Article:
Been; gone too long…


Originally written in August of 2010.  Wishing you all peace this day…. ________________________________________________

Been; Gone Too Long

My life has been shaped almost exclusively by physical culture and by music.  Often these two paths intersect, but rarely do they weave together.   Physical culture and music are both deeply rooted in passion.  I will suggest that people who might have an interest in both, often choose one over the other since passion can rarely be divided.  Although I love music very much, when I felt I had to choose between the vintage Gretsch drum kit in my childhood basement, and the weight-set on the other side of the room, the weight-set won and my passion had an outlet that has served me far better than those drums would have.

Still, I greatly admire music and musicians; songwriters in particular.  In an inverse way, music has influenced my perspective on physical culture more than physical culture itself has.  Back in the 1970s and 80s while many of my bodybuilding friends were influenced by other bodybuilders, my workout life was more influenced by song lyrics, intensity in music, as well as the writers, pickers, drummers, and bass players who brought those songs to life.  Earlier this week we lost one – a bass player that is.  Michael Been of the band, The Call died of a heart-attack while mixing and engineering the sound for a concert of his son’s band, Black Rebel Motorcycle Club.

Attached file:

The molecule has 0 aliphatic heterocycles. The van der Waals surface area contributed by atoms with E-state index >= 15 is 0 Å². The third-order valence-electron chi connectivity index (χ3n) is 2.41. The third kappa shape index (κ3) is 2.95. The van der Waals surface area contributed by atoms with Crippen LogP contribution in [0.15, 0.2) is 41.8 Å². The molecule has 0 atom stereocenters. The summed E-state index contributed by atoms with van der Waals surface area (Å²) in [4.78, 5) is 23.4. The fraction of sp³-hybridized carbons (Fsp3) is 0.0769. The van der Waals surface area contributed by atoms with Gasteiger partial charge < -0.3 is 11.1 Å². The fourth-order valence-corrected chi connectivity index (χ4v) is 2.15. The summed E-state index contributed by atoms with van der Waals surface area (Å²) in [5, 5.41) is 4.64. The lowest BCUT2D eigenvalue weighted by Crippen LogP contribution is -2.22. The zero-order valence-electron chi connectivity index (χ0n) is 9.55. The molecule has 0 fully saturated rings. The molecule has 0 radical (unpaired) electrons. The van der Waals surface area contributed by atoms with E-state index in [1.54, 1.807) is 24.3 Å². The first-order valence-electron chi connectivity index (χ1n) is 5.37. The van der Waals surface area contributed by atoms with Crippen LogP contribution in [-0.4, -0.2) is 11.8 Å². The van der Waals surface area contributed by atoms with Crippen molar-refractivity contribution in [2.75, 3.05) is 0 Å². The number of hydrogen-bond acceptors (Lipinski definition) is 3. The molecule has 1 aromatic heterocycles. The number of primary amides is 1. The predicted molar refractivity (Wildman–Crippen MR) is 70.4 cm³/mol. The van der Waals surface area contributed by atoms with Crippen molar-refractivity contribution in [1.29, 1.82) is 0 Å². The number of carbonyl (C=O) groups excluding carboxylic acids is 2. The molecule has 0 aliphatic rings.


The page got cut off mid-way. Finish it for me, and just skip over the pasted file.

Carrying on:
Though The Call is known more as an 80’s keyboard kind of band, Michael Been’s lyrics were as important to me as oxygen and water, and when I needed them most.  Been’s songs were an undiscovered gold mine of hope for me.  Been managed to write the Golden Rule into almost every song, yet they were seamlessly non-preachy.  His lyrics have both reflected, and influenced my life in ways which have often seemed divine to me – literally.   

During the years after my divorce, I would of often find myself sitting by the ocean’s edge and reading the printed lyrics of Been’s songs as I listened to them simultaneously on my MP3 player.  It was a church with plenty of hope and no expectations.   I was repeatedly astonished at how much richness lay beneath the surface of what appeared to be simple pop songs.  I often wondered if he was writing to me, about me, to god, about god, and how he could have known both god and I so well.

In my post-divorce years Been’s lyrics taught me mindfulness above all else; a much needed lesson for me at that time.  The Call was never classified as Christian band.  This was good since I was never classified as a Christian listener.  Still, when one seeks to extract wisdom from lyrics, there are obvious themes relating to the good side of the Christian faith – the side that suggests that though we may often feel all is lost, there is hope if we are simply good to people.

Been was 60 years old when he died.

There are many things which sadden me about Been’s death.  One is that I have found no report of his death from any major news source.  A sad reminder that a man who had so much to offer the world, was largely unknown by it.  Unfortunately The Call’s best work is not available on iTunes, and only scarcely available on youtube in the form of some choppy videos with bad sound. 

If you don’t know The Call, I suggest buying the CDs Red Moon, Let The Day Begin, Modern Romans, and Been’s solo album, On The Verge Of A Nervous Breakthrough.  Through his body of work one can’t help but appreciate the evolution of this man’s heart and soul through the decades.